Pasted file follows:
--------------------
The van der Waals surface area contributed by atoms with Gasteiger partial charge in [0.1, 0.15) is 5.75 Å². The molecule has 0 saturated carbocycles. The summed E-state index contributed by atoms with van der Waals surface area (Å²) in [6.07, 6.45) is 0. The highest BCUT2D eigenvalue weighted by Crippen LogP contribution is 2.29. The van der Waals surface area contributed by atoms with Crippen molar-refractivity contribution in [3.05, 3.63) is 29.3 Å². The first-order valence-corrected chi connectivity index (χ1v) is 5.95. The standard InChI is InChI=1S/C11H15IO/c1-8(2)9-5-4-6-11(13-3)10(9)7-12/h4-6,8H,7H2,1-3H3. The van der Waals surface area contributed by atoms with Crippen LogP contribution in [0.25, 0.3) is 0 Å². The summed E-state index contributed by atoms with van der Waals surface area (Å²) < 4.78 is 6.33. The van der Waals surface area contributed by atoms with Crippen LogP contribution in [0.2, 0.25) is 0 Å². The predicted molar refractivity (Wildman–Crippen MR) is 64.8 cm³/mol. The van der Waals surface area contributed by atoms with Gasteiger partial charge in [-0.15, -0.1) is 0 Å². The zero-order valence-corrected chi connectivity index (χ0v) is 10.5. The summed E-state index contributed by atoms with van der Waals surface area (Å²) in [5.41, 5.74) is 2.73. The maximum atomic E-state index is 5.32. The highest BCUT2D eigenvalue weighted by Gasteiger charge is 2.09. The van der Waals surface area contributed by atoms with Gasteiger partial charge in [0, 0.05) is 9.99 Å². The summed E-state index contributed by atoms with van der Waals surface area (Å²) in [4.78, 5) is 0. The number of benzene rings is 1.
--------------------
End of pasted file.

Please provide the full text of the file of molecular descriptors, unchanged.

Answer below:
The van der Waals surface area contributed by atoms with Gasteiger partial charge in [0.1, 0.15) is 5.75 Å². The molecule has 0 saturated carbocycles. The summed E-state index contributed by atoms with van der Waals surface area (Å²) in [6.07, 6.45) is 0. The highest BCUT2D eigenvalue weighted by Crippen LogP contribution is 2.29. The van der Waals surface area contributed by atoms with Crippen molar-refractivity contribution in [3.05, 3.63) is 29.3 Å². The first-order valence-corrected chi connectivity index (χ1v) is 5.95. The standard InChI is InChI=1S/C11H15IO/c1-8(2)9-5-4-6-11(13-3)10(9)7-12/h4-6,8H,7H2,1-3H3. The van der Waals surface area contributed by atoms with Crippen LogP contribution in [0.25, 0.3) is 0 Å². The summed E-state index contributed by atoms with van der Waals surface area (Å²) < 4.78 is 6.33. The van der Waals surface area contributed by atoms with Crippen LogP contribution in [0.2, 0.25) is 0 Å². The predicted molar refractivity (Wildman–Crippen MR) is 64.8 cm³/mol. The van der Waals surface area contributed by atoms with Gasteiger partial charge in [-0.15, -0.1) is 0 Å². The zero-order valence-corrected chi connectivity index (χ0v) is 10.5. The summed E-state index contributed by atoms with van der Waals surface area (Å²) in [5.41, 5.74) is 2.73. The maximum atomic E-state index is 5.32. The highest BCUT2D eigenvalue weighted by Gasteiger charge is 2.09. The van der Waals surface area contributed by atoms with Gasteiger partial charge in [0, 0.05) is 9.99 Å². The summed E-state index contributed by atoms with van der Waals surface area (Å²) in [4.78, 5) is 0. The number of benzene rings is 1.